Lectionary 150

Lectionary 150, designated by siglum 150 (in the Gregory-Aland numbering), is also known as Codex Harleianus. It is a Greek manuscript of the New Testament, on vellum leaves and one of four extant Greek lectionaries with explicit dates from before 1000.[1]

The manuscript is written in compressed Greek Uncial letters, on 374 parchment leaves (35.2 cm by 26.7 cm), in 2 columns per page, 21 lines per page, with ornaments.[1] The capital letters and nomina sacra are in red ink. The codex includes ten leaves of paper containing a series of Lessons from the Gospels, John, Matthew and the Luke lectionary (Evangelistarium). The image shows the text of John 1:18.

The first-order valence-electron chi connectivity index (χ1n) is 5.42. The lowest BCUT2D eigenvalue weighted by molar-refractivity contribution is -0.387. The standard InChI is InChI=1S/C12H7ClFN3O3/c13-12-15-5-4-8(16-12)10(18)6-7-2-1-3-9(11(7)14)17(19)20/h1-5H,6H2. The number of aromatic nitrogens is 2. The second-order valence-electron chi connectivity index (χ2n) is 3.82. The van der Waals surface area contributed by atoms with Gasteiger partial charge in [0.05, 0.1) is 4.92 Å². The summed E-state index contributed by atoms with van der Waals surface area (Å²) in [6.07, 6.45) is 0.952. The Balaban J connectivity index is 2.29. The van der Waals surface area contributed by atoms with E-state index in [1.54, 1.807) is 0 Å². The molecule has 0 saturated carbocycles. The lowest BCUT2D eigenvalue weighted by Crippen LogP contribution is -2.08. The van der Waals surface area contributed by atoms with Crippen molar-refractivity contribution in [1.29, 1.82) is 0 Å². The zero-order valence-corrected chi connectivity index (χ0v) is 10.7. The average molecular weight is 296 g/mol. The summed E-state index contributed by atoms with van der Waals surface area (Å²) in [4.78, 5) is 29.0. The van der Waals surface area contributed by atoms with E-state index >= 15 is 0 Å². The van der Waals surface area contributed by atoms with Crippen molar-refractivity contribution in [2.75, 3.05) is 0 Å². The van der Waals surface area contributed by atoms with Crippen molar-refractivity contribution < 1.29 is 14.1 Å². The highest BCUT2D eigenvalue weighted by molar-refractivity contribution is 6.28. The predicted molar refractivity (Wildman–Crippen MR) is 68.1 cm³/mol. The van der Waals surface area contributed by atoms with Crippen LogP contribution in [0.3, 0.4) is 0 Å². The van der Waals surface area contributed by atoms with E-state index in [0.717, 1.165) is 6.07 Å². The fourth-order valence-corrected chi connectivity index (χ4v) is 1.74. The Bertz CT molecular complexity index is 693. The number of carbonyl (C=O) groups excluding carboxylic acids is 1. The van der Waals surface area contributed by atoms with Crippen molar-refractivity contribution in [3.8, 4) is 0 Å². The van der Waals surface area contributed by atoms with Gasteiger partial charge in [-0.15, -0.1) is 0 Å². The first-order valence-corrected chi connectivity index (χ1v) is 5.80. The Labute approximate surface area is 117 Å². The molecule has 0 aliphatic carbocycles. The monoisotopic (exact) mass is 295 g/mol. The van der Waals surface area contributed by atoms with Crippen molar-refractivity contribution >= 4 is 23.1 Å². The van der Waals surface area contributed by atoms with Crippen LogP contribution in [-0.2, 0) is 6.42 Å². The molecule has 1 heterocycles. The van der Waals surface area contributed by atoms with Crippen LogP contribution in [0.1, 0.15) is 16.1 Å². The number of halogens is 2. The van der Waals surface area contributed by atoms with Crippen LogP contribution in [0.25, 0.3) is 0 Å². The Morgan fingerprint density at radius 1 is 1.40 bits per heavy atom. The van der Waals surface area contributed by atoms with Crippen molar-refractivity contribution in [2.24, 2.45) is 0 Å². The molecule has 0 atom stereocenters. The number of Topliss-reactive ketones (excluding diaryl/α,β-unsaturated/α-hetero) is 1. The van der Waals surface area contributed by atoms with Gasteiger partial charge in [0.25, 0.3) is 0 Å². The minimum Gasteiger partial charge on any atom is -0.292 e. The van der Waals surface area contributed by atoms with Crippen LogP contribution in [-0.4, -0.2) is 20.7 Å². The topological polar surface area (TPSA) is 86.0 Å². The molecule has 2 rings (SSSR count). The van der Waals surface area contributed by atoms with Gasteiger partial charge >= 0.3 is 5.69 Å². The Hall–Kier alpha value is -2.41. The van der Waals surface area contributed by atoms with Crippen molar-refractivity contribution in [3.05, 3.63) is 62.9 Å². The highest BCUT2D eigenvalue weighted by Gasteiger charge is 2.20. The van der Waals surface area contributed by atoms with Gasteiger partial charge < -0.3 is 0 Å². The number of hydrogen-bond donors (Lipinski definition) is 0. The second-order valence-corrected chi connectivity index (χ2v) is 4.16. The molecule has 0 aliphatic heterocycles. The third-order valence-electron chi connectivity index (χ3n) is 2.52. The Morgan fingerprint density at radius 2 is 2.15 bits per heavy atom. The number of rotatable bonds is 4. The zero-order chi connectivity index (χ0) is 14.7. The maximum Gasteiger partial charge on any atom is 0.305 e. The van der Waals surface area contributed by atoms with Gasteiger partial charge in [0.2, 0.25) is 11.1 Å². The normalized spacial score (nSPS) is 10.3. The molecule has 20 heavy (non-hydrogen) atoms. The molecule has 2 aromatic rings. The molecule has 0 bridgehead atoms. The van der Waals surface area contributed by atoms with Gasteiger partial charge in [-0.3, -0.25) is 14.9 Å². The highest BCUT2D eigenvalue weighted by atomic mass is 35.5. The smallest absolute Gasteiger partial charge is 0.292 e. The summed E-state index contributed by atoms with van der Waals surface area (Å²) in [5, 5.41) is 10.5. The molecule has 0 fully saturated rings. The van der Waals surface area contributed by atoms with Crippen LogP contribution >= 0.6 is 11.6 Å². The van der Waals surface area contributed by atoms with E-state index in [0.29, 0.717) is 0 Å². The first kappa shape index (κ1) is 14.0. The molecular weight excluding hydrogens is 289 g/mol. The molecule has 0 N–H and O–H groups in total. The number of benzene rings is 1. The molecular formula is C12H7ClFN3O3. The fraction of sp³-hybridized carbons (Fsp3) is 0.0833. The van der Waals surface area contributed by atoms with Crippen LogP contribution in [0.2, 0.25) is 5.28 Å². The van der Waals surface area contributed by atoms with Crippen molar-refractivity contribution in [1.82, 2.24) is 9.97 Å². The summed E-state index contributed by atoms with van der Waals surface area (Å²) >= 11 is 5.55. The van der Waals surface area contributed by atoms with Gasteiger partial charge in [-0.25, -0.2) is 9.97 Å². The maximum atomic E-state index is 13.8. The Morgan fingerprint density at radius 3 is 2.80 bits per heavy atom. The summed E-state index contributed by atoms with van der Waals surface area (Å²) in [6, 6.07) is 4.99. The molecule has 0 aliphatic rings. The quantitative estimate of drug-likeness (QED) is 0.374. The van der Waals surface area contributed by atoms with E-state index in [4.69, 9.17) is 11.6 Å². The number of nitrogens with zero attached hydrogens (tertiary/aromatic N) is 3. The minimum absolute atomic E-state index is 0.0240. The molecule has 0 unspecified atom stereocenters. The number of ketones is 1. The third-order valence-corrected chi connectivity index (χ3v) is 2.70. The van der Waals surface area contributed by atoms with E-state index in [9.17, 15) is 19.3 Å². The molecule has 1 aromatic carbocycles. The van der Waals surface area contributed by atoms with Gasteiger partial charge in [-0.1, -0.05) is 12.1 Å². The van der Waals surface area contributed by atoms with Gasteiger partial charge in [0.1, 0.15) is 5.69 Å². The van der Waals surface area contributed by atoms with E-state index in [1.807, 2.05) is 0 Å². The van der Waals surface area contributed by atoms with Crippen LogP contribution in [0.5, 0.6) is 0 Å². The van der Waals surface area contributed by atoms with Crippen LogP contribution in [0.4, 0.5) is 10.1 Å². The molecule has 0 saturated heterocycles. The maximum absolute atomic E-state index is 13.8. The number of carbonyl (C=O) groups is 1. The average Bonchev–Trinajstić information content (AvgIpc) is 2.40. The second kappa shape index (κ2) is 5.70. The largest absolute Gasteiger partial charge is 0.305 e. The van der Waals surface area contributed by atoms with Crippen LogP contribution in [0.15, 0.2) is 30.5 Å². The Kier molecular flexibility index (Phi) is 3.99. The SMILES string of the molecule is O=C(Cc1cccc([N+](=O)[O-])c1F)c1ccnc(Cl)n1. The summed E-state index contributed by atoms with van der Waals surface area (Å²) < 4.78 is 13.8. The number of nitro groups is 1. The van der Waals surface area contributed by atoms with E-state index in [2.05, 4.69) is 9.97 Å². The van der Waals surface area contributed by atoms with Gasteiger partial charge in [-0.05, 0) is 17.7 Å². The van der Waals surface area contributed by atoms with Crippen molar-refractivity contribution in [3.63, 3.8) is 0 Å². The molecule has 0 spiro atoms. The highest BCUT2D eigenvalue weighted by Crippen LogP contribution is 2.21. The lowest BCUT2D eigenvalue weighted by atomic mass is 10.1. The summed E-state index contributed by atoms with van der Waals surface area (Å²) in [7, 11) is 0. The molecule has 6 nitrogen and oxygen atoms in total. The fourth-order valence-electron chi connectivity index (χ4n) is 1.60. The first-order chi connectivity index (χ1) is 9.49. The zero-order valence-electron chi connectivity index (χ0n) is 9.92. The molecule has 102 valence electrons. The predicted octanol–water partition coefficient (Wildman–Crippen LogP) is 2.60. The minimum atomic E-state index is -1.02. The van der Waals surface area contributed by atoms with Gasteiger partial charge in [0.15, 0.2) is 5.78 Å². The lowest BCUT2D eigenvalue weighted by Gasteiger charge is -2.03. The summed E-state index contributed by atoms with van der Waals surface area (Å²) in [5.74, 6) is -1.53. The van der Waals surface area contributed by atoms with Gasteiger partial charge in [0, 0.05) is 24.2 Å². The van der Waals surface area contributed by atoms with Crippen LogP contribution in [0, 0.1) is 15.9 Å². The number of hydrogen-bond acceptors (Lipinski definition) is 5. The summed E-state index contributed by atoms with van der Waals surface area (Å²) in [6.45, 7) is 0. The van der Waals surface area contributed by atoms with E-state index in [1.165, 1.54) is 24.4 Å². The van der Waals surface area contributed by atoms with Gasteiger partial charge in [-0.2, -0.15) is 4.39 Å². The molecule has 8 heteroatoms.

It is one of the most beautiful lectionary codices, with a scribal date of 27 May 995 A.D. 'It is a most splendid specimen of the uncial class of Evangelistaria, and its text presents many instructive variations.'[2] It also contains musical notation.

In the colophon (folio 376v), the book is signed by presbyter Constantine and dated 27 May 995

According to the colophon it was written by a presbyter called Constantine.[3] The manuscript came from Constantinople. In 1677 John Covel, chaplain of the English embassy in Constantinople, purchased this manuscript. It was shown by him to John Mill (1645-1707),[4] in London.[2] From Covell it was purchased – together with other manuscripts – by Robert Harley, Earl of Oxford.[2]

The manuscript is often cited in the critical editions of the Greek New Testament (UBS3).[5] It is not cited in UBS4.[6]